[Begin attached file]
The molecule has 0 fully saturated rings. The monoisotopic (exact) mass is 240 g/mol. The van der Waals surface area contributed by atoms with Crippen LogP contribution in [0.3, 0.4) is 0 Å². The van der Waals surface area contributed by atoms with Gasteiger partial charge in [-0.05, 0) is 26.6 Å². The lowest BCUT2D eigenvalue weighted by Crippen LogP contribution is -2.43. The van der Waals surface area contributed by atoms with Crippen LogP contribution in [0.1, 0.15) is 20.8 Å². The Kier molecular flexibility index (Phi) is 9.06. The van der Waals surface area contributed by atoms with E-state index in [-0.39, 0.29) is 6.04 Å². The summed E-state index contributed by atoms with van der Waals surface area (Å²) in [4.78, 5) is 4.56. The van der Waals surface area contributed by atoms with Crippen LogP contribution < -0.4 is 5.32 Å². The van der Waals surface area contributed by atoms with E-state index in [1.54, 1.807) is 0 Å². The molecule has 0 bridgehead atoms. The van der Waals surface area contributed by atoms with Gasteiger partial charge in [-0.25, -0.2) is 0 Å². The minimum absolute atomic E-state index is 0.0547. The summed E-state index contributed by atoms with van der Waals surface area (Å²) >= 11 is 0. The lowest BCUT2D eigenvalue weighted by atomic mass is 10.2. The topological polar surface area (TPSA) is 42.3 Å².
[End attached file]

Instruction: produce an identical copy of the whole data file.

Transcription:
The molecule has 0 fully saturated rings. The monoisotopic (exact) mass is 240 g/mol. The van der Waals surface area contributed by atoms with Crippen LogP contribution in [0.3, 0.4) is 0 Å². The van der Waals surface area contributed by atoms with Gasteiger partial charge in [-0.05, 0) is 26.6 Å². The lowest BCUT2D eigenvalue weighted by Crippen LogP contribution is -2.43. The van der Waals surface area contributed by atoms with Crippen LogP contribution in [0.1, 0.15) is 20.8 Å². The Kier molecular flexibility index (Phi) is 9.06. The van der Waals surface area contributed by atoms with E-state index in [-0.39, 0.29) is 6.04 Å². The summed E-state index contributed by atoms with van der Waals surface area (Å²) in [4.78, 5) is 4.56. The van der Waals surface area contributed by atoms with Crippen LogP contribution < -0.4 is 5.32 Å². The van der Waals surface area contributed by atoms with E-state index in [1.54, 1.807) is 0 Å². The molecule has 0 bridgehead atoms. The van der Waals surface area contributed by atoms with Gasteiger partial charge in [-0.25, -0.2) is 0 Å². The minimum absolute atomic E-state index is 0.0547. The summed E-state index contributed by atoms with van der Waals surface area (Å²) >= 11 is 0. The lowest BCUT2D eigenvalue weighted by atomic mass is 10.2. The topological polar surface area (TPSA) is 42.3 Å².